Russia launched an unmanned cargo ship to the international space station Sunday, a day after the loss of the space shuttle Columbia threw future missions to the orbiting complex in doubt.

The Progress M-47 lifted off atop a Soyuz-U rocket from the Russian-operated Baikonur Cosmodrome in Kazakhstan at 3:59 p.m. It entered orbit a few minutes later, said an official at Russian mission control outside Moscow.

The craft is scheduled to dock with the station Tuesday and deliver fuel, equipment, food and mail for the crew.

The long-planned launch came as stunned Russian space officials offered condolences for the astronauts -- six Americans and one Israeli -- killed when the Columbia disintegrated shortly before it was to have landed Saturday morning.

They said the disaster may put Moscow's cash-strapped space program under more pressure to deliver crews and supplies to the station.

"Cosmonauts and astronauts are one big family, and I personally -- and I believe all my colleagues -- are suffering this like a personal loss," cosmonaut Yuri Usachev, who commanded the space station's second crew in 2001, said on TVS television.

"I believe yesterday's tragedy will have a big influence on the future of the international space station," he said. "Probably for a certain amount of time, the accent will shift to Russian systems of delivery of cargo and crews."

NASA plans had called for expanding the space station during five shuttle flights this year, but space shuttle program manager Ron Dittemore said Saturday that flights would be put on hold until officials determine what caused the Columbia to break up.

A spokesman for the Russian space agency Rosaviakosmos, Sergei Gorbunov, said that during the investigation, "work in orbit will be carried out in a truncated regime," the ITAR-Tass news agency reported.

Crews "can conduct various scientific experiments, but you can forget about further construction on the station until the resumption of American shuttle launches," Gorbunov said.

Russian space officials have said they are ready to pick up some of the slack in the meantime with their own spacecraft, including manned Soyuz TMA capsules, but that more would need to be built and funds are scarce.

"There is no reserve of Soyuz spacecraft at the moment," the Interfax news agency quoted Gorbunov as saying. He said that if NASA plans to use Russian craft for manned missions to the space station, "it will have to buy Russian Soyuz TMAs" and that new craft would take two years to build.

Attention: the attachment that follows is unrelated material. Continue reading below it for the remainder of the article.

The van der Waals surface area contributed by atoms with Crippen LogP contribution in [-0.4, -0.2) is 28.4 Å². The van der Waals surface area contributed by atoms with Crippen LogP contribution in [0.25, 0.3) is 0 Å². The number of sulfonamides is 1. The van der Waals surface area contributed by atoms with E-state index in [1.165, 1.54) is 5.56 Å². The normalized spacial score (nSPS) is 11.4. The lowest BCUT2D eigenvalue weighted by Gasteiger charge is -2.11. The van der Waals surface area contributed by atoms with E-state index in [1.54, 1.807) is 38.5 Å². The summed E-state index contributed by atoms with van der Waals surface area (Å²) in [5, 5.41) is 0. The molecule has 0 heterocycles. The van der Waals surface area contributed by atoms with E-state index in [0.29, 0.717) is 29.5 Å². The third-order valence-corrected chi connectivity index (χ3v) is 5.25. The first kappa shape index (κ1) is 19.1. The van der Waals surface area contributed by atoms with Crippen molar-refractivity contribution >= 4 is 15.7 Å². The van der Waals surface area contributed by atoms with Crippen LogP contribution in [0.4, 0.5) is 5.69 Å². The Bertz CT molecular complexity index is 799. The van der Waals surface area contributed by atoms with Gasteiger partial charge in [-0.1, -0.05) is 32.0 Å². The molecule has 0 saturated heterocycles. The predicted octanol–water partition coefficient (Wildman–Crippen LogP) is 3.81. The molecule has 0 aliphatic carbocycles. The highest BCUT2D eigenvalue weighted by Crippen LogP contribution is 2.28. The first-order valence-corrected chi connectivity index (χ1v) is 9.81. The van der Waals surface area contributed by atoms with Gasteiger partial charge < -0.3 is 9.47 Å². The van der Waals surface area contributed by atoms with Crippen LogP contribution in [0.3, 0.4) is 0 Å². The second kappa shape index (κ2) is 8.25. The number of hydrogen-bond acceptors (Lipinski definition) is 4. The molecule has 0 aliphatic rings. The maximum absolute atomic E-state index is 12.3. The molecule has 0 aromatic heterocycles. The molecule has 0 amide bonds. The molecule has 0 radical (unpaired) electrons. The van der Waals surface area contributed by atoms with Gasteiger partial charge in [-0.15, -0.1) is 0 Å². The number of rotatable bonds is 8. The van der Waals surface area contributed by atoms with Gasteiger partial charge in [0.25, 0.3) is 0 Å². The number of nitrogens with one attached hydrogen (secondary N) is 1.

Russia builds two of the spacecraft each year, he said, but if shuttles are grounded, "more spacecraft might be needed to maintain the crew and transport cargo."

According to TVS and ITAR-Tass, Russia now has two Soyuz craft -- which, unlike the shuttles, cannot be used more than once.

Russia normally sends a Soyuz up to the station twice a year as a fresh escape capsule, with its Russian-led crew making a short visit and returning to Earth in the old craft.

Gorbunov said Sunday that the next such mission, planned for April, might be sent up unmanned to avoid depleting the food supply for the permanent crew, Interfax reported.

Shuttles can carry payloads of 110 tons, while Russian Progress supply ships -- like the one launched Sunday -- can carry no more than 5.5 tons, Interfax reported.

After dumping its Mir space station in 2001, the Russian space program concentrated its meager resources on the 16-nation international space station, a U.S.-led project. Russia has earned money by taking "space tourists" to the station.

Russian Foreign Minster Igor Ivanov called Secretary of State Colin Powell and Israeli Foreign Minister Benjamin Netanyahu on Saturday to express condolences, the Foreign Ministry said Sunday. Also Saturday, President Vladimir Putin called President Bush and sent a telegram to Israeli Prime Minister Ariel Sharon.

Outside the U.S. Embassy in Moscow, a few Russians placed brightly colored flowers on a snowbank Sunday morning.